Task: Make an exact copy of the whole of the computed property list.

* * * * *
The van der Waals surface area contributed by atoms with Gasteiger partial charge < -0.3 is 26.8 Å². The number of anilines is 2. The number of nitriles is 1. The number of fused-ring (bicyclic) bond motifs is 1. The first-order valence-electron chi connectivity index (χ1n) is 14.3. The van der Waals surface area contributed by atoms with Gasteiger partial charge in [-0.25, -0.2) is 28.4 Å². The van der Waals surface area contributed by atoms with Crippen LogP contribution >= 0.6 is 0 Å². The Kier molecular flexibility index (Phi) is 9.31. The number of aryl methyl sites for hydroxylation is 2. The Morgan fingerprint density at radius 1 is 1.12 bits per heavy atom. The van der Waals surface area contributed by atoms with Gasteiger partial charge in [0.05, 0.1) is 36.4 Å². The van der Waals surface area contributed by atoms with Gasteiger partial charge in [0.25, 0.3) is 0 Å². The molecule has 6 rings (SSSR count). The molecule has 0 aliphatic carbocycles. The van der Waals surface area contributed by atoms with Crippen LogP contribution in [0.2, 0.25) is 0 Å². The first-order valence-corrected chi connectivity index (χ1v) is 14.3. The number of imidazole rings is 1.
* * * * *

The van der Waals surface area contributed by atoms with Gasteiger partial charge < -0.3 is 26.8 Å². The number of anilines is 2. The number of nitriles is 1. The number of fused-ring (bicyclic) bond motifs is 1. The first-order valence-electron chi connectivity index (χ1n) is 14.3. The van der Waals surface area contributed by atoms with Gasteiger partial charge in [-0.25, -0.2) is 28.4 Å². The van der Waals surface area contributed by atoms with Crippen LogP contribution >= 0.6 is 0 Å². The Kier molecular flexibility index (Phi) is 9.31. The number of aryl methyl sites for hydroxylation is 2. The Morgan fingerprint density at radius 1 is 1.12 bits per heavy atom. The van der Waals surface area contributed by atoms with Gasteiger partial charge in [0.05, 0.1) is 36.4 Å². The van der Waals surface area contributed by atoms with Gasteiger partial charge in [0.25, 0.3) is 0 Å². The molecule has 6 rings (SSSR count). The molecule has 0 aliphatic carbocycles. The van der Waals surface area contributed by atoms with Crippen LogP contribution in [0.2, 0.25) is 0 Å². The first-order valence-corrected chi connectivity index (χ1v) is 14.3. The number of imidazole rings is 1.